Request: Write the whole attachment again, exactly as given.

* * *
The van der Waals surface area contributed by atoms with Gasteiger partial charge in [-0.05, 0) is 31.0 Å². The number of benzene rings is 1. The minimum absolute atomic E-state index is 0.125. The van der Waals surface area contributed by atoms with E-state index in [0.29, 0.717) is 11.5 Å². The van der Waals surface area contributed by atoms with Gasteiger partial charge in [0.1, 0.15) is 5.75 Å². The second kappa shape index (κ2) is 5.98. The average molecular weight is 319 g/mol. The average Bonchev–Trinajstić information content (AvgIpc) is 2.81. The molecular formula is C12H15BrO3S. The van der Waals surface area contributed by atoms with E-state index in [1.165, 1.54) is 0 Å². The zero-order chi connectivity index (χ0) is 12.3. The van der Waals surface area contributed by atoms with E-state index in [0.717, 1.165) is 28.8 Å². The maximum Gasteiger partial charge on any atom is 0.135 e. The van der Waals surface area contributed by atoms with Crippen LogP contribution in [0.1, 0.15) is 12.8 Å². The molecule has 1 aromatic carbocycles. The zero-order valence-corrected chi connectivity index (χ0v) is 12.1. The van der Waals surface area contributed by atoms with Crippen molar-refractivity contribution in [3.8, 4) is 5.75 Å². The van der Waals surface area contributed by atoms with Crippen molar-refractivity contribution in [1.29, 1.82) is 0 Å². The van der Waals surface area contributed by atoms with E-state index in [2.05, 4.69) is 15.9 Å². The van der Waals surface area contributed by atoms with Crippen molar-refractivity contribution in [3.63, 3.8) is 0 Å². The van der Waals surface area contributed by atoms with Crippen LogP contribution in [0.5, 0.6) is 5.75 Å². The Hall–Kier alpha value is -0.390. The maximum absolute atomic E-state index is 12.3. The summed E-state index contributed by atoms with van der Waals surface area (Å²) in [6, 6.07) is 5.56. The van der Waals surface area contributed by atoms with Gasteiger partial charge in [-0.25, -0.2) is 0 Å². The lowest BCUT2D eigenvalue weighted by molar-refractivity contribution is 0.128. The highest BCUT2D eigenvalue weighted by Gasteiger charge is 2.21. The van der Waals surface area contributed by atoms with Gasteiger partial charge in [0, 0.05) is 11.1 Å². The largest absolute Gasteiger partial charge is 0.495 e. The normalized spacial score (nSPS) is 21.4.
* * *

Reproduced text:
The van der Waals surface area contributed by atoms with Gasteiger partial charge in [-0.05, 0) is 31.0 Å². The number of benzene rings is 1. The minimum absolute atomic E-state index is 0.125. The van der Waals surface area contributed by atoms with E-state index in [0.29, 0.717) is 11.5 Å². The van der Waals surface area contributed by atoms with Gasteiger partial charge in [0.1, 0.15) is 5.75 Å². The second kappa shape index (κ2) is 5.98. The average molecular weight is 319 g/mol. The average Bonchev–Trinajstić information content (AvgIpc) is 2.81. The molecular formula is C12H15BrO3S. The van der Waals surface area contributed by atoms with E-state index in [1.165, 1.54) is 0 Å². The zero-order chi connectivity index (χ0) is 12.3. The van der Waals surface area contributed by atoms with E-state index in [0.717, 1.165) is 28.8 Å². The maximum Gasteiger partial charge on any atom is 0.135 e. The van der Waals surface area contributed by atoms with Crippen LogP contribution in [0.1, 0.15) is 12.8 Å². The molecule has 1 aromatic carbocycles. The zero-order valence-corrected chi connectivity index (χ0v) is 12.1. The van der Waals surface area contributed by atoms with Crippen molar-refractivity contribution in [3.8, 4) is 5.75 Å². The van der Waals surface area contributed by atoms with Crippen molar-refractivity contribution in [1.29, 1.82) is 0 Å². The van der Waals surface area contributed by atoms with E-state index in [2.05, 4.69) is 15.9 Å². The van der Waals surface area contributed by atoms with Crippen molar-refractivity contribution in [3.63, 3.8) is 0 Å². The van der Waals surface area contributed by atoms with Crippen LogP contribution in [0.5, 0.6) is 5.75 Å². The Hall–Kier alpha value is -0.390. The maximum absolute atomic E-state index is 12.3. The summed E-state index contributed by atoms with van der Waals surface area (Å²) in [6, 6.07) is 5.56. The van der Waals surface area contributed by atoms with Gasteiger partial charge in [-0.25, -0.2) is 0 Å². The lowest BCUT2D eigenvalue weighted by molar-refractivity contribution is 0.128. The highest BCUT2D eigenvalue weighted by Gasteiger charge is 2.21. The van der Waals surface area contributed by atoms with Gasteiger partial charge in [0, 0.05) is 11.1 Å². The largest absolute Gasteiger partial charge is 0.495 e. The normalized spacial score (nSPS) is 21.4.